Something has gone badly wrong on picturesque Erin Island. The boatload of missing fisherman should have given that away. Or, if not that, then the entire pod of pilot whales that washed up on shore dead and with great gash marks down their side. But, sadly, nobody really paid attention to the obvious signs. Not until it was too late, anyway. It’s not entirely their fault, really. A new woman arrived in this tiny, isolated hamlet and the local males were too busy jostling for her attention to pay much attention to anything else.
For the first half of its run time, Jon Wright’s Grabbers scratches the horror-comedy sweet spot in a manner seldom seen since 1990’s Tremors. Like that film, Grabbers draws its humor far less from slapstick and gags than character interactions, closely observed quirks of behavior from a cast of characters just slightly larger than life. And, like Tremors, Grabbers manages to ratchet up the tension when desired while also remaining almost entirely bloodless (though that never distracts). This is a film that plays its shocks for entertainment rather than revulsion and it does so remarkably well. For the first half of its run time Grabbers is every thirteen year old geeky kid’s perfect film, basically, and while it struggles to sustain itself through the back half of its run time it still remains a thoroughly entertaining romp.
The positives are obvious from the very beginning. Director Jon Wright has a fabulous sense of composition and timing, a great eye for composition coupled with a fabulous sense of just how far to push a joke. He’s helped greatly on that front by a sharp script from Kevin Lehane and sterling performances from the entire cast with Richard Coyle, Russell Tovey and Lalor Roddy as the town’s perpetually drunk fisherman Paddy standing out in particular. The creatures – essentially a big ball of tentacles with a hungry, hungry mouth in the middle – are pretty fantastic as well.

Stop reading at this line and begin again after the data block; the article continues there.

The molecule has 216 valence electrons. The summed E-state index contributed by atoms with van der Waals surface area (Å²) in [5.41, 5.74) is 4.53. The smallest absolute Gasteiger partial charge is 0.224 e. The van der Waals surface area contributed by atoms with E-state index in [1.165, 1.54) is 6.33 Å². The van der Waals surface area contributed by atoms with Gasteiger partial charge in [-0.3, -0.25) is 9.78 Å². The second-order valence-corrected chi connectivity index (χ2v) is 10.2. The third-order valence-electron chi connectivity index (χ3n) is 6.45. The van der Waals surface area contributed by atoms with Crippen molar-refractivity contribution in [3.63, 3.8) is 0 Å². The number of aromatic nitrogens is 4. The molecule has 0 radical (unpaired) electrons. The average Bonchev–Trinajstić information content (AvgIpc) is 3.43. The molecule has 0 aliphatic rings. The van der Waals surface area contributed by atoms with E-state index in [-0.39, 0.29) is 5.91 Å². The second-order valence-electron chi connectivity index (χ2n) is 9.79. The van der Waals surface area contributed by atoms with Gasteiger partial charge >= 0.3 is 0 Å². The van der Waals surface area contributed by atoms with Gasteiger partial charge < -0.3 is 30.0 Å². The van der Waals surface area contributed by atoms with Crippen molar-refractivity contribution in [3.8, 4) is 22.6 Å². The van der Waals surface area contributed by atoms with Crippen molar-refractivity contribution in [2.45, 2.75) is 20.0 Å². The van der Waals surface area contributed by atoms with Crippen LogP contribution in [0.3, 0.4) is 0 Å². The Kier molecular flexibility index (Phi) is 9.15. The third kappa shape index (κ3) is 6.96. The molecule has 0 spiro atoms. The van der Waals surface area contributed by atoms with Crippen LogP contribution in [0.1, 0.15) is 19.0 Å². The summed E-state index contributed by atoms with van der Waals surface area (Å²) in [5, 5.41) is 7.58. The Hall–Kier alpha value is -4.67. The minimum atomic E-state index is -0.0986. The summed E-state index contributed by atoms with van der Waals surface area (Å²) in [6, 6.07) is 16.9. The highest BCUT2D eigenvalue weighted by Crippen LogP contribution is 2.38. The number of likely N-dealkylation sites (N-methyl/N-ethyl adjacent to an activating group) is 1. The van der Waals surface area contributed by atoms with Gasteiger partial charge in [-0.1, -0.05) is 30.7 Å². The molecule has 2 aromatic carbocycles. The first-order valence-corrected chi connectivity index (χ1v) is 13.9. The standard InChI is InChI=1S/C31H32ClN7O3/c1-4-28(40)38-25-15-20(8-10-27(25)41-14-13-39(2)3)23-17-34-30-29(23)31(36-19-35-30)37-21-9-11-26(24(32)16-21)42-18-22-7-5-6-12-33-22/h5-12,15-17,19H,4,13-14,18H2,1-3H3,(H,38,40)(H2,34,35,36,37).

Where things stumble is a little more thorny. Essentially this is a case of a central gag being funnier on paper than in execution. You see, the core joke here is that while the invading creatures would like nothing more than to feast on the blood of the locals they find alcohol toxic. Thus, if you want to be safe the solution is drunkenness. It’s a fabulous concept on paper but ask yourself this: When was the last time you found a friend’s funny and/or clever story about something they did while drunk or high actually funny and/or clever (especially if you weren’t drunk and/or hight)? Drunkenness is one of those things that is consistently funnier in theory than in practice and while Lehane and Wright play it better than many do there is a definite sag in the climax of the picture. The writing-directing duo appear to be aware that promoting drunkenness as a good thing may not play well in certain quarters as well and so they also insert a subplot about leading man Coyle being a functional alcoholic that plays not only as a supremely cursory and unsatisfying treatment of the topic but also as a weirdly moralistic downer of a counterpoint to throw into a film about fighting monsters by getting pissed.
A few qualms aside, however, Grabbers stands as a good time throwback to the cult hit creature features of old. While it misses the opportunity to become a true classic itself – a height the first half absolutely hits – it still remains a solidly entertaining picture.